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PC types Vs Monster types


Reaperbryan
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Unfortunately, the things people say they want when you survey them correlate poorly with the things they buy after you make them.

 

After a few months of Bones sales, Reaper will have a reasonably decent database of what's selling at retail, though unpacking that data into categories that allow an art director to say, "I want more with this and less with that" while specifying in some useful way what characteristics are the important ones for "this" and "that" might be really difficult.

 

I'll second that... I'm guilty of this very thing in the last KS. While the KS was running I was pretty vocal about wanting to pledge for multiples of the "Free Vampire add-ons" like the Dungeon Attack. In the beginning, I wanted to really bulk up on my horde ranks. But as the KS developed, the funds that I had earmarked for extra DA or extra Fire It Up started to get moved over to other add-ons because of the cool factor and an educated guess that the bigger add-ons would be a better value.

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I guess is something with the "long tail" issue. You could have some very popular options that sell the most and a lot of more obscure. Maybe some variations of classic and well sold archetypes. And some obscures options. How much obscure? Well, check the least sold fig, and compare the new one with that. Could be more popular? If yes, go on, if not, choose another one.

 

Another point of view. Work with types and subtipes of creatures instead of individuals. Don´t make deonynchus, make simply dinosaurs. One small, one medium, one large. And so on.

 

 

I guess that what sell most are pc characters. For example, I´m painting pc´s for my players, but I´m ok using non-painted figures or simply markers.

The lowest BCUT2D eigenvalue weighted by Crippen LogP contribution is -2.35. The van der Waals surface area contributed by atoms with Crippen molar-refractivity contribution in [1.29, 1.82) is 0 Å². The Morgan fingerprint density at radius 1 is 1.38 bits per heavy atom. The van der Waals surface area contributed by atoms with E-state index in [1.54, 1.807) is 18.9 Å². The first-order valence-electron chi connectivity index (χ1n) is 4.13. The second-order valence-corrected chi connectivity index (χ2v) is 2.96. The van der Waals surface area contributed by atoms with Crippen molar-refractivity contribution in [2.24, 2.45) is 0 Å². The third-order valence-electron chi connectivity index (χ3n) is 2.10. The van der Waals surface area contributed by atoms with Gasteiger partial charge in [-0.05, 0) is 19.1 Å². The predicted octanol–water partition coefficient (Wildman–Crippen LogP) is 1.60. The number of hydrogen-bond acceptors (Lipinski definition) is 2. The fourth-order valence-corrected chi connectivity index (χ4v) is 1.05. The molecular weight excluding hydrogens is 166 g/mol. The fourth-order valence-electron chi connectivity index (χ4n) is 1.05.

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Another point of view. Work with types and subtipes of creatures instead of individuals. Don´t make deonynchus, make simply dinosaurs. One small, one medium, one large. And so on.

 

To be fair, that "simplifying" approach only works to a point. I mean, you can't really use a deinonychus as a pteranodon, much less use one as a tyrannosaurus rex. ::P:

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Another point of view. Work with types and subtipes of creatures instead of individuals. Don´t make deonynchus, make simply dinosaurs. One small, one medium, one large. And so on.

 

To be fair, that "simplifying" approach only works to a point. I mean, you can't really use a deinonychus as a pteranodon, much less use one as a tyrannosaurus rex. ::P:

 

Sure! THat´s why it´s a simplification :P But is easier to proxy a dinosaur with another dinousar (same example) than wih an elf :P

 

And remember that I´m saying to make different sizes for each subtype ;)

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I actually thought the Goroloth was an Aboleth. Just a very creative take on it. Although I remain astonished to learn that, yes, evidently the Aboleth is a rarely-used critter. Y'all need to change that. They're underutilized and need more love. They are most excellent top-shelf villains.

 

Reaper's minis are the coolest minis I know. They are so awesome, in fact, that I not only use them - I adjust the game to accomodate them. I have some old partha displacer beasts if I want to be humdrum - but I have a clowder of Reaper Phase Cats for when I want to spice up supper.

 

Because 4 tentacle attacks are better than 2. I've been giving out Casket Works to players, and recently one asked why I do this if I know it's unlikely they'll ever buy miniatures from it.

 

And I said: "think of it as the new Monster Manual".

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I guess that what sell most are pc characters. For example, I´m painting pc´s for my players, but I´m ok using non-painted figures or simply markers.

in what context? for reaper, at the moment? sure. what about for the company which shall not be named? i really, really doubt it. their whole business model is based around selling entire armies of non human critters.

 

i suspect that as bones become more popular and having large numbers of "ready to play" monsters becomes more affordable and accessible sales will begin to shift in favor of the beasts. as a skirmish gamer PC types consist of a relatively small fraction of my collection, as i'd rather have a whole new warband than redundant numbers.